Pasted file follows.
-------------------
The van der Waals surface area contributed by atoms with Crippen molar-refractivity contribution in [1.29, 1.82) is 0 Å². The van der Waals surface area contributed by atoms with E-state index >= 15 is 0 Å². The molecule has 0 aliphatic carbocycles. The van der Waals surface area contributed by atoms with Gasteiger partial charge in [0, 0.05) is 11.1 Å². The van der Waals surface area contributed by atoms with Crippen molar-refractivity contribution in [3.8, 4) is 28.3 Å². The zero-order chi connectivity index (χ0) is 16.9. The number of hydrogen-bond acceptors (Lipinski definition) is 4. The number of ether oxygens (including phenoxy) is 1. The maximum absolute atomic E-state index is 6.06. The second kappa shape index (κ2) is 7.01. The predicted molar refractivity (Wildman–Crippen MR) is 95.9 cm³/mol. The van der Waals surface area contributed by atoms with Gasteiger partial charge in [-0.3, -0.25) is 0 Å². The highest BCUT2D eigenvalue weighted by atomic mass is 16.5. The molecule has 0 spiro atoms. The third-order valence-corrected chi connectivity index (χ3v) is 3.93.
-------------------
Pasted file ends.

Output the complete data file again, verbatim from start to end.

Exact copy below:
The van der Waals surface area contributed by atoms with Crippen molar-refractivity contribution in [1.29, 1.82) is 0 Å². The van der Waals surface area contributed by atoms with E-state index >= 15 is 0 Å². The molecule has 0 aliphatic carbocycles. The van der Waals surface area contributed by atoms with Gasteiger partial charge in [0, 0.05) is 11.1 Å². The van der Waals surface area contributed by atoms with Crippen molar-refractivity contribution in [3.8, 4) is 28.3 Å². The zero-order chi connectivity index (χ0) is 16.9. The number of hydrogen-bond acceptors (Lipinski definition) is 4. The number of ether oxygens (including phenoxy) is 1. The maximum absolute atomic E-state index is 6.06. The second kappa shape index (κ2) is 7.01. The predicted molar refractivity (Wildman–Crippen MR) is 95.9 cm³/mol. The van der Waals surface area contributed by atoms with Gasteiger partial charge in [-0.3, -0.25) is 0 Å². The highest BCUT2D eigenvalue weighted by atomic mass is 16.5. The molecule has 0 spiro atoms. The third-order valence-corrected chi connectivity index (χ3v) is 3.93.